This week’s show from Derek featured music sourced by co-presenter Neil, air-freighted in from his base in Singapore. You can hear it all – just press play to your left and sit back…
The playing order chosen by Derek was truly inspired, starting with a reflection of his recent stay in the West Indies, courtesy of Lunar 7 from Barbados. With more than a nod to the classic guitar sound of Isaac Hayes, African Bump was followed by a track from a 2014 compilation of Congolese music from consistently inspired German label Analog Africa. Multi-instrumentalist Georges Mateta Kiamuangana became a teen star in Zaire (now the Democratic Republic of the Congo) with his Kinshasa band OK Jazz in the late 1960s. He adopted his stage persona after mis-hearing the name of great American R&B saxophonist King Curtis as “Verckys”. You can hear the influence here – have a listen to the King Curtis classic Memphis Soul Stew to see what we mean. The Kingpins were truly some band – with Bernard Purdie, Cornell Dupree and Billy Preston and those Memphis Horns.
Onwards with the music of London remixer, DJ and flautist Tenderlonious from his excellent EP, On Flute and the cut Ghana which references west African styles with some cutting edge synth beats too. Staying on that African tip but over to – yes – Belgium for Ethiopian-inspired grooves from Black Flower. It’s a kind of Ethiodubjazz and it just works! You can listen to, download and buy the CD here on Bandcamp.
One of our favourites, Gilles Peterson’s Brownswood label, celebrated its recent 10th anniversary with a compilation download. Derek picked out a couple of tracks – Shabaka Hutchings with his South African-influenced Ancestors group and pianist Tigran Hamasyan working with London-based sound artist duo LV.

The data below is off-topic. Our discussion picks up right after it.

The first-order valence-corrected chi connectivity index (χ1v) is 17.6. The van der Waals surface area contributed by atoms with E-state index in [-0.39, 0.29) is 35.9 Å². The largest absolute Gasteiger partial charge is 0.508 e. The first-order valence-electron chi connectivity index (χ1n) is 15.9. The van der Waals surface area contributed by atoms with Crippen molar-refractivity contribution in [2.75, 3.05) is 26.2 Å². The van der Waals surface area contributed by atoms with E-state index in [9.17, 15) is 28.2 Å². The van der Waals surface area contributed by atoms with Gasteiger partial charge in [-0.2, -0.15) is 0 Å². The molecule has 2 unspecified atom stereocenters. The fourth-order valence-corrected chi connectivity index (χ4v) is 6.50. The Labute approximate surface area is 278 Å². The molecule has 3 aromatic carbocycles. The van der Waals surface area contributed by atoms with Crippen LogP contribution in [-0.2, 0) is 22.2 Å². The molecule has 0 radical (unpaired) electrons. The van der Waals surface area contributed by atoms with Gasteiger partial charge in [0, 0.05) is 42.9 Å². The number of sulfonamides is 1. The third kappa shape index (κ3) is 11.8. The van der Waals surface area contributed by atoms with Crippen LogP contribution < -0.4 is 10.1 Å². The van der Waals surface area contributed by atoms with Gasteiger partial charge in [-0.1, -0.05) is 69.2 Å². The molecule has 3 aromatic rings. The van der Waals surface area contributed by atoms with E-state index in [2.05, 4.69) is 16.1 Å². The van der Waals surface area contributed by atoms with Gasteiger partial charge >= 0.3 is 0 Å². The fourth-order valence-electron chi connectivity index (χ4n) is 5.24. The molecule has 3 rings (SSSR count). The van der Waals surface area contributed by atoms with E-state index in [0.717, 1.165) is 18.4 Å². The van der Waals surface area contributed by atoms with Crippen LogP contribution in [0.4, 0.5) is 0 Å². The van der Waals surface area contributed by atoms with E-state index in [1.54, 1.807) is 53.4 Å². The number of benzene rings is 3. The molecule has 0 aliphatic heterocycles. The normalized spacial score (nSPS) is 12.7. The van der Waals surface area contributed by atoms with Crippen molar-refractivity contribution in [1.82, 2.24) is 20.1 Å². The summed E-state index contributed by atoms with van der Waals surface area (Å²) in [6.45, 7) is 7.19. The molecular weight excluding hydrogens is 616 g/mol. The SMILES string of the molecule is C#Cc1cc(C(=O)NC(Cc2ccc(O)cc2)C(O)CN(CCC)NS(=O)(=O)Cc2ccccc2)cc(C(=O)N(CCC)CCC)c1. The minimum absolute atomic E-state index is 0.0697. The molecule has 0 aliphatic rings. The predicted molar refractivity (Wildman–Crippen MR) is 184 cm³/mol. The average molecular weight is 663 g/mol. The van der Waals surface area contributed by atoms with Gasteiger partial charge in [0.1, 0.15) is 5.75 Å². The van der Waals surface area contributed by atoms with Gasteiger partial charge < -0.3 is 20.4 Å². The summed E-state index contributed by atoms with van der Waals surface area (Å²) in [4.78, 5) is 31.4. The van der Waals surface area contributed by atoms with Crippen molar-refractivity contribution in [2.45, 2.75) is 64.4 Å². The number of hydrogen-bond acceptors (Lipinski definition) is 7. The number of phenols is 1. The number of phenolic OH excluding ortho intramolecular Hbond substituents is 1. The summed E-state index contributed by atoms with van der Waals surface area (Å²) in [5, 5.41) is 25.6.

Why McCoy Tyner in this selection? Well, Neil had chance to check out last month’s Singapore Jazz Festival. Centre stage were artists like Esperanza Spalding and Youssou N’dour but Gilles Peterson had brought over the aforementioned LV and also new UK tenor saxophonist Nubya Garcia whose band took on an inspired cover of Tyner’s classic modal masterpiece, Contemplation. You can see more of Garcia on this Red Bull See. Hear. Now feature. And finally, back to the flute, first with Ahmad Jamal and then on a taste of Peter Davis and Dan Biro’s London-based band Mysteries of the Revolution. At first glance Jamal’s album One looks like one of those late 70s middle of the road outings – but prepare to be enlightened. Yes, Jamal’s opening piano figure channels the Isley Bros. Summer Breeze, but there’s terrific piano work throughout and on the title track, yes, more flute – this time from LA sessionman David Crawford.
Mysteries of the Revolution usually sound like an inspired collision between the Mahavishnu Orchestra, Gong, Frank Zappa and Tony Williams’ Lifetime – a heady brew! Here though, and to end our flute-fest, it’s pretty much just Tenderlonious again on the track Pandinium from MotR’s recent You Turn Me On EP. More from these artist in upcoming shows – check out Cosmic Jazz each week.
- Lunar 7 – African Bump from Message from the Islands of Barbados
- Verckys et l’Orchestre Veve – Bassala Hot from Congolese Funk Afrobeat & Psychedelic Rumba 1969-1978
- Tenderlonious – Ghana from On Flute
- Black Flower – Bones from Artifacts
- Shabaka and the Ancestors – Joyous from Brownswood 10
- LV feat. Tigran Hamasyan – Hammers and Roses from Brownswood 10
- McCoy Tyner – Contemplation from The Real McCoy
- Ahmad Jamal – One (Ahad) from One
- Mysteries of the Revolution – Pandinium from You Turn Me On
Neil is listening to…
- Anderson .Paak – Am I Wrong?
- Eric Gale – Ginseng Woman
- Dexter Gordon – Cheese Cake
- Jaco Pastorius – Truth, Liberty and Soul (Resonance Records feature)
- Wayne Shorter – Miyako